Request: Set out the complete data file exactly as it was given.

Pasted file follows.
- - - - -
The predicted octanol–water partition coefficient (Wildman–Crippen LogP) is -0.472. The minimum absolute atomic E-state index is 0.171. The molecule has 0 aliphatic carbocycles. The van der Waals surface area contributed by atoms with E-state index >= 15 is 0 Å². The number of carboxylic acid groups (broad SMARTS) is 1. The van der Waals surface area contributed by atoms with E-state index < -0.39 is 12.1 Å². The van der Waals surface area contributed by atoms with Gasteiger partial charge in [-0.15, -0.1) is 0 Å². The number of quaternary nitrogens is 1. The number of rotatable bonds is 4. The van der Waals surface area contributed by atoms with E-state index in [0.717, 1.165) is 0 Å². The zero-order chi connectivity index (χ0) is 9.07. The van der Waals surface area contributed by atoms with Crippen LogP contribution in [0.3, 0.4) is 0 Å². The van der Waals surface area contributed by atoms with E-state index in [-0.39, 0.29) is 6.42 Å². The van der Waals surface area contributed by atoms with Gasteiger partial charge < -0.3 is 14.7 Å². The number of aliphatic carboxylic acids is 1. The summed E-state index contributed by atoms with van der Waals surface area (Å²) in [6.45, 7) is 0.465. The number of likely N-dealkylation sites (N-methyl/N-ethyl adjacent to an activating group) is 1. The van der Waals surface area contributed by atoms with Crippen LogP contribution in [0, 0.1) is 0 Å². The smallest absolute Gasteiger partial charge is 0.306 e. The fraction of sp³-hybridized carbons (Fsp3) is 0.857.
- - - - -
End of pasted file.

The predicted octanol–water partition coefficient (Wildman–Crippen LogP) is -0.472. The minimum absolute atomic E-state index is 0.171. The molecule has 0 aliphatic carbocycles. The van der Waals surface area contributed by atoms with E-state index >= 15 is 0 Å². The number of carboxylic acid groups (broad SMARTS) is 1. The van der Waals surface area contributed by atoms with E-state index < -0.39 is 12.1 Å². The van der Waals surface area contributed by atoms with Gasteiger partial charge in [-0.15, -0.1) is 0 Å². The number of quaternary nitrogens is 1. The number of rotatable bonds is 4. The van der Waals surface area contributed by atoms with E-state index in [0.717, 1.165) is 0 Å². The zero-order chi connectivity index (χ0) is 9.07. The van der Waals surface area contributed by atoms with Crippen LogP contribution in [0.3, 0.4) is 0 Å². The van der Waals surface area contributed by atoms with E-state index in [-0.39, 0.29) is 6.42 Å². The van der Waals surface area contributed by atoms with Gasteiger partial charge < -0.3 is 14.7 Å². The number of aliphatic carboxylic acids is 1. The summed E-state index contributed by atoms with van der Waals surface area (Å²) in [6.45, 7) is 0.465. The number of likely N-dealkylation sites (N-methyl/N-ethyl adjacent to an activating group) is 1. The van der Waals surface area contributed by atoms with Crippen LogP contribution in [0, 0.1) is 0 Å². The smallest absolute Gasteiger partial charge is 0.306 e. The fraction of sp³-hybridized carbons (Fsp3) is 0.857.